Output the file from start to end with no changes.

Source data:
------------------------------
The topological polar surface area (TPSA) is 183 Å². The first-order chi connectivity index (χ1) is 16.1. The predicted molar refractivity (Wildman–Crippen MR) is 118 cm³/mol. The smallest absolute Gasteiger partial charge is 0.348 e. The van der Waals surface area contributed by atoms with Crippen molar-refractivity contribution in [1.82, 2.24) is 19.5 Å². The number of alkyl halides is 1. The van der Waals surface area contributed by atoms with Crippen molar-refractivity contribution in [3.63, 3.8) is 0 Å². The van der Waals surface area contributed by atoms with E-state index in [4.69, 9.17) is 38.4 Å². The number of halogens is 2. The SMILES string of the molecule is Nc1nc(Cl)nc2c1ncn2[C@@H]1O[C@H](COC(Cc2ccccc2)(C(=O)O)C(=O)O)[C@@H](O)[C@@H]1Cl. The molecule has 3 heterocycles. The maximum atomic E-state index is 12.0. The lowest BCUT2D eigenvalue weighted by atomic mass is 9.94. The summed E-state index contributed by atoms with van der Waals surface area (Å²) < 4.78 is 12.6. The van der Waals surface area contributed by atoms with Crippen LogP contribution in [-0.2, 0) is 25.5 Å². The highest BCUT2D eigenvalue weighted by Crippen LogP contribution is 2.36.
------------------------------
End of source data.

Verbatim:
The topological polar surface area (TPSA) is 183 Å². The first-order chi connectivity index (χ1) is 16.1. The predicted molar refractivity (Wildman–Crippen MR) is 118 cm³/mol. The smallest absolute Gasteiger partial charge is 0.348 e. The van der Waals surface area contributed by atoms with Crippen molar-refractivity contribution in [1.82, 2.24) is 19.5 Å². The number of alkyl halides is 1. The van der Waals surface area contributed by atoms with Crippen molar-refractivity contribution in [3.63, 3.8) is 0 Å². The van der Waals surface area contributed by atoms with E-state index in [4.69, 9.17) is 38.4 Å². The number of halogens is 2. The SMILES string of the molecule is Nc1nc(Cl)nc2c1ncn2[C@@H]1O[C@H](COC(Cc2ccccc2)(C(=O)O)C(=O)O)[C@@H](O)[C@@H]1Cl. The molecule has 3 heterocycles. The maximum atomic E-state index is 12.0. The lowest BCUT2D eigenvalue weighted by atomic mass is 9.94. The summed E-state index contributed by atoms with van der Waals surface area (Å²) < 4.78 is 12.6. The van der Waals surface area contributed by atoms with Crippen LogP contribution in [-0.2, 0) is 25.5 Å². The highest BCUT2D eigenvalue weighted by Crippen LogP contribution is 2.36.